Backing away from the sensational headlines of last week, here's something a bit more relaxing. Our atmosphere is leaking away into space and maybe someday eventually we won't have one anymore. How's that?

Alright. I exaggerate a bit here -- the force of gravity is enough to keep nitrogen and oxygen around, as well as lovely greenhouse gases like carbon dioxide and methane. These are heavy molecules! Hydrogen, on the other hand, is really light. It reaches escape velocity fairly easily, especially at the outer reaches of the earth's atmosphere.

For a more nuanced look at atmospheric escape, check out the Scientific American article. I'm linking to an author's website because I can't get this article at the Scientific American site even via Cornell's library.

Today's worksheet is another longish one. I might consider splitting it up. The first two pages guide the student through a derivation of escape velocity using the chain rule, integration, and limits. It's one of those activities that dredges up everything a student had to learn all semester, yet in the end none of the integration or limits are that hard. The last page (the third) asks some very concrete questions about the escape velocity for hydrogen molecules, relating this velocity to temperature. "Is it hot enough for hydrogen to escape?" is the main question.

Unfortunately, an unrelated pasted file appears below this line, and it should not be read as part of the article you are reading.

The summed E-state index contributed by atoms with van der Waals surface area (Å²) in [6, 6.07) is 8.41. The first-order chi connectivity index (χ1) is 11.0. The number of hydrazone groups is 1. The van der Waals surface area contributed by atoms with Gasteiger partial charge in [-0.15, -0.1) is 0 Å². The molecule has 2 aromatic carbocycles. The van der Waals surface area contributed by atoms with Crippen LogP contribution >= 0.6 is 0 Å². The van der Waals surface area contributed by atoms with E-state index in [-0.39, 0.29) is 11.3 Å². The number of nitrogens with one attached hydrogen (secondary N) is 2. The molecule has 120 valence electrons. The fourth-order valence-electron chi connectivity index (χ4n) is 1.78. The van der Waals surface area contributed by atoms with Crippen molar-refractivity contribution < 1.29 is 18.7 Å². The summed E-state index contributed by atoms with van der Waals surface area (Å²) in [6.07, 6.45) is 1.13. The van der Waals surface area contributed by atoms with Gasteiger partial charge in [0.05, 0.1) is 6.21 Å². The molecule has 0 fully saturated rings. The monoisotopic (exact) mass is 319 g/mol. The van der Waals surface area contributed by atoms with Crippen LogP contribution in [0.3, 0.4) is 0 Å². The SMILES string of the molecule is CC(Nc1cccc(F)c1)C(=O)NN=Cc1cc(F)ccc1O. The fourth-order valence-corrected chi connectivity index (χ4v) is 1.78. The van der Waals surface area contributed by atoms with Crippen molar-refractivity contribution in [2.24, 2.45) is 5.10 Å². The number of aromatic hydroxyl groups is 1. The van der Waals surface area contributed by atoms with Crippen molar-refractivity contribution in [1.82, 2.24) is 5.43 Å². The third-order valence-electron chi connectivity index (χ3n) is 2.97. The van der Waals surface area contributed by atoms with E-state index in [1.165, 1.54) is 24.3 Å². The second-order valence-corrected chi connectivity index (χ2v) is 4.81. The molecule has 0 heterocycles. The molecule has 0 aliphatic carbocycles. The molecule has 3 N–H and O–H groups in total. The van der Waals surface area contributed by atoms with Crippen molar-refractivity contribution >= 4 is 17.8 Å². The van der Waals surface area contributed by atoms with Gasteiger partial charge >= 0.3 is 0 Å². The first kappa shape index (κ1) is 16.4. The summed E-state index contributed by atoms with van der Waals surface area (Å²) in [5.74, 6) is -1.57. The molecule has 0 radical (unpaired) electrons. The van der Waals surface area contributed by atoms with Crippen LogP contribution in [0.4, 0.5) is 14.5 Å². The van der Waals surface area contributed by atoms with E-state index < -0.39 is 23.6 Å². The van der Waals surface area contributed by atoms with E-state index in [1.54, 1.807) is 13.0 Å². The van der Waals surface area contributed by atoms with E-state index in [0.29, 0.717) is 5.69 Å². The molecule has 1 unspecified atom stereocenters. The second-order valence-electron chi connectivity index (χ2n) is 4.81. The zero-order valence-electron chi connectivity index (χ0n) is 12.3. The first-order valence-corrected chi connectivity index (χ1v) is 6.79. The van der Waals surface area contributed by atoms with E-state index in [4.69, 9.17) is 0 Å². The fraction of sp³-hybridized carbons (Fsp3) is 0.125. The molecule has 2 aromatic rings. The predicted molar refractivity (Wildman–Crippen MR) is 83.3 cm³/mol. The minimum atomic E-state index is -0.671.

I have to confess that I spent all day traveling to a math conference and I'm a bit underslept. As I went through my calculations I realized that hydrogen could escape from anywhere in the earth's atmosphere, and this really alarmed me! We are all going to perish! until I realized that indeed that's the case, and that's why we basically have no hydrogen in our atmosphere. It's ok. Can't breathe that stuff anyway.

Let me know if you use this worksheet and whether you think it would be better broken up into parts. I like the surprising results, and I like the fact that it brings together the chain rule, integration, and limits. It would be fun to extend it and talk about the moon's lack of atmosphere and Venus's crushing anvil of an atmosphere. We sometimes take for granted our Goldilocks world...